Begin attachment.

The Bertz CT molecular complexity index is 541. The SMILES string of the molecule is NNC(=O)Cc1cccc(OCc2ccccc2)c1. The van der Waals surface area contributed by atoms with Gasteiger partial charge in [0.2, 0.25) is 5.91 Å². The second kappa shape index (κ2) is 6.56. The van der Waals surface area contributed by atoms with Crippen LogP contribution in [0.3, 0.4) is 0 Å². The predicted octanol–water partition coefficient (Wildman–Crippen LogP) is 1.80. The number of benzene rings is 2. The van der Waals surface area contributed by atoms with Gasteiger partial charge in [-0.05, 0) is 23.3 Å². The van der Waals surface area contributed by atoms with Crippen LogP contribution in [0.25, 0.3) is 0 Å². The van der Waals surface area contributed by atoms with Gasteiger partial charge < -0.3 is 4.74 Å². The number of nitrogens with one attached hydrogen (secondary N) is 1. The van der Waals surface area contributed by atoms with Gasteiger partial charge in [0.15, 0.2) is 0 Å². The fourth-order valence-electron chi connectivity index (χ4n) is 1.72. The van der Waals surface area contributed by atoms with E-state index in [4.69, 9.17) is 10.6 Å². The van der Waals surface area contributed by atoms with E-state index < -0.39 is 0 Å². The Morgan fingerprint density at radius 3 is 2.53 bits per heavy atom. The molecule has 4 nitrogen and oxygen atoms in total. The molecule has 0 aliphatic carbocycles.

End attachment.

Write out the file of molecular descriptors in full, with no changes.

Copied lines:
The Bertz CT molecular complexity index is 541. The SMILES string of the molecule is NNC(=O)Cc1cccc(OCc2ccccc2)c1. The van der Waals surface area contributed by atoms with Gasteiger partial charge in [0.2, 0.25) is 5.91 Å². The second kappa shape index (κ2) is 6.56. The van der Waals surface area contributed by atoms with Crippen LogP contribution in [0.3, 0.4) is 0 Å². The predicted octanol–water partition coefficient (Wildman–Crippen LogP) is 1.80. The number of benzene rings is 2. The van der Waals surface area contributed by atoms with Gasteiger partial charge in [-0.05, 0) is 23.3 Å². The van der Waals surface area contributed by atoms with Crippen LogP contribution in [0.25, 0.3) is 0 Å². The van der Waals surface area contributed by atoms with Gasteiger partial charge < -0.3 is 4.74 Å². The number of nitrogens with one attached hydrogen (secondary N) is 1. The van der Waals surface area contributed by atoms with Gasteiger partial charge in [0.15, 0.2) is 0 Å². The fourth-order valence-electron chi connectivity index (χ4n) is 1.72. The van der Waals surface area contributed by atoms with E-state index in [4.69, 9.17) is 10.6 Å². The van der Waals surface area contributed by atoms with E-state index < -0.39 is 0 Å². The Morgan fingerprint density at radius 3 is 2.53 bits per heavy atom. The molecule has 4 nitrogen and oxygen atoms in total. The molecule has 0 aliphatic carbocycles.